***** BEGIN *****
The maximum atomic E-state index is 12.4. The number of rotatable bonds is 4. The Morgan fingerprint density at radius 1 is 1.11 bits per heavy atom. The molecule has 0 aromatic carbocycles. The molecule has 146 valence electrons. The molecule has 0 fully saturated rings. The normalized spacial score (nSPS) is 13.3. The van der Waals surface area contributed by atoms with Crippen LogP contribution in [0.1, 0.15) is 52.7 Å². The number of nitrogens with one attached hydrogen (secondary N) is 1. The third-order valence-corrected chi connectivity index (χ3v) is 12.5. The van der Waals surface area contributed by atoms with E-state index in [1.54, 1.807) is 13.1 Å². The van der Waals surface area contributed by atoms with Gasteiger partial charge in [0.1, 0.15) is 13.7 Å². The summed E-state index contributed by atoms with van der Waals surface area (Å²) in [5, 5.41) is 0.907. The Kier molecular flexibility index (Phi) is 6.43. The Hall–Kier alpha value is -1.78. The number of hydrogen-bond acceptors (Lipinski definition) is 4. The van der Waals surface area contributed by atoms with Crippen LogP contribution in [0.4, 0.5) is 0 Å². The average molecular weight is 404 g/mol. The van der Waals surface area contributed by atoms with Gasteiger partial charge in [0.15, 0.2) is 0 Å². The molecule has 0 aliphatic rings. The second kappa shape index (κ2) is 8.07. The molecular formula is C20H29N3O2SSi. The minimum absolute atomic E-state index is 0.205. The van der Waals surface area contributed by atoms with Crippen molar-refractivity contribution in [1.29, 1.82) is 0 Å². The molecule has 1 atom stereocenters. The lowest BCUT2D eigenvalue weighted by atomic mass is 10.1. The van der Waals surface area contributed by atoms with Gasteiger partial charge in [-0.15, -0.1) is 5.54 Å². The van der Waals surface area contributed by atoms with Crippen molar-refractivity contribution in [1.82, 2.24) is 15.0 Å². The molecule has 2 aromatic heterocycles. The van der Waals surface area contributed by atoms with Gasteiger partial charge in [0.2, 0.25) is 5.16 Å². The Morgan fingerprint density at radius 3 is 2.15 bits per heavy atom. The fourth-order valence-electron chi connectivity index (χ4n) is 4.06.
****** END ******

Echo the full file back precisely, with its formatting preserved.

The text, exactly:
The maximum atomic E-state index is 12.4. The number of rotatable bonds is 4. The Morgan fingerprint density at radius 1 is 1.11 bits per heavy atom. The molecule has 0 aromatic carbocycles. The molecule has 146 valence electrons. The molecule has 0 fully saturated rings. The normalized spacial score (nSPS) is 13.3. The van der Waals surface area contributed by atoms with Crippen LogP contribution in [0.1, 0.15) is 52.7 Å². The number of nitrogens with one attached hydrogen (secondary N) is 1. The third-order valence-corrected chi connectivity index (χ3v) is 12.5. The van der Waals surface area contributed by atoms with E-state index in [1.54, 1.807) is 13.1 Å². The van der Waals surface area contributed by atoms with Gasteiger partial charge in [0.1, 0.15) is 13.7 Å². The summed E-state index contributed by atoms with van der Waals surface area (Å²) in [5, 5.41) is 0.907. The Kier molecular flexibility index (Phi) is 6.43. The Hall–Kier alpha value is -1.78. The number of hydrogen-bond acceptors (Lipinski definition) is 4. The van der Waals surface area contributed by atoms with Crippen LogP contribution in [0.4, 0.5) is 0 Å². The average molecular weight is 404 g/mol. The van der Waals surface area contributed by atoms with Gasteiger partial charge in [0.15, 0.2) is 0 Å². The molecule has 0 aliphatic rings. The second kappa shape index (κ2) is 8.07. The molecular formula is C20H29N3O2SSi. The minimum absolute atomic E-state index is 0.205. The van der Waals surface area contributed by atoms with Crippen molar-refractivity contribution in [1.29, 1.82) is 0 Å². The molecule has 1 atom stereocenters. The lowest BCUT2D eigenvalue weighted by atomic mass is 10.1. The van der Waals surface area contributed by atoms with Gasteiger partial charge in [-0.15, -0.1) is 5.54 Å². The van der Waals surface area contributed by atoms with Crippen molar-refractivity contribution in [1.82, 2.24) is 15.0 Å². The molecule has 2 aromatic heterocycles. The van der Waals surface area contributed by atoms with Gasteiger partial charge in [0.2, 0.25) is 5.16 Å². The Morgan fingerprint density at radius 3 is 2.15 bits per heavy atom. The fourth-order valence-electron chi connectivity index (χ4n) is 4.06.